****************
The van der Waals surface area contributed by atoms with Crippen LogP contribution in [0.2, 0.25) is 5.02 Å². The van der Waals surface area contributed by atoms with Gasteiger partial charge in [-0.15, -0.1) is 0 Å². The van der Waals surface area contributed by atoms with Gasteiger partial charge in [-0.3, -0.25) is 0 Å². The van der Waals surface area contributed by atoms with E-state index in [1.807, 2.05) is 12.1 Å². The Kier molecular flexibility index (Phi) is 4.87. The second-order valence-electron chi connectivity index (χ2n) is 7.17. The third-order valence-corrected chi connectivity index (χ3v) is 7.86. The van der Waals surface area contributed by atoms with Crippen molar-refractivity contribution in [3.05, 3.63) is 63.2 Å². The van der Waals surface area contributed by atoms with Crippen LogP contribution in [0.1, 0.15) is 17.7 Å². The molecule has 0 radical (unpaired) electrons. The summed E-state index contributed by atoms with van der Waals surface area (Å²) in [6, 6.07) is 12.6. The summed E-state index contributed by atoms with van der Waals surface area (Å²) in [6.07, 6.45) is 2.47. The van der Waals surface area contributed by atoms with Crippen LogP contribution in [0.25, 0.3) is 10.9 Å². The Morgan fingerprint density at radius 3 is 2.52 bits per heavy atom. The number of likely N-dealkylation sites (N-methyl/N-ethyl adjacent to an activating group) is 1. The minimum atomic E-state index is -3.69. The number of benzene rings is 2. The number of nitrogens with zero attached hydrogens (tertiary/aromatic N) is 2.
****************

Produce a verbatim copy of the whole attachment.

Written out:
The van der Waals surface area contributed by atoms with Crippen LogP contribution in [0.2, 0.25) is 5.02 Å². The van der Waals surface area contributed by atoms with Gasteiger partial charge in [-0.15, -0.1) is 0 Å². The van der Waals surface area contributed by atoms with Gasteiger partial charge in [-0.3, -0.25) is 0 Å². The van der Waals surface area contributed by atoms with E-state index in [1.807, 2.05) is 12.1 Å². The Kier molecular flexibility index (Phi) is 4.87. The second-order valence-electron chi connectivity index (χ2n) is 7.17. The third-order valence-corrected chi connectivity index (χ3v) is 7.86. The van der Waals surface area contributed by atoms with Crippen molar-refractivity contribution in [3.05, 3.63) is 63.2 Å². The van der Waals surface area contributed by atoms with Crippen LogP contribution in [0.1, 0.15) is 17.7 Å². The molecule has 0 radical (unpaired) electrons. The summed E-state index contributed by atoms with van der Waals surface area (Å²) in [6, 6.07) is 12.6. The summed E-state index contributed by atoms with van der Waals surface area (Å²) in [6.07, 6.45) is 2.47. The van der Waals surface area contributed by atoms with Crippen LogP contribution in [0.25, 0.3) is 10.9 Å². The Morgan fingerprint density at radius 3 is 2.52 bits per heavy atom. The number of likely N-dealkylation sites (N-methyl/N-ethyl adjacent to an activating group) is 1. The minimum atomic E-state index is -3.69. The number of benzene rings is 2. The number of nitrogens with zero attached hydrogens (tertiary/aromatic N) is 2.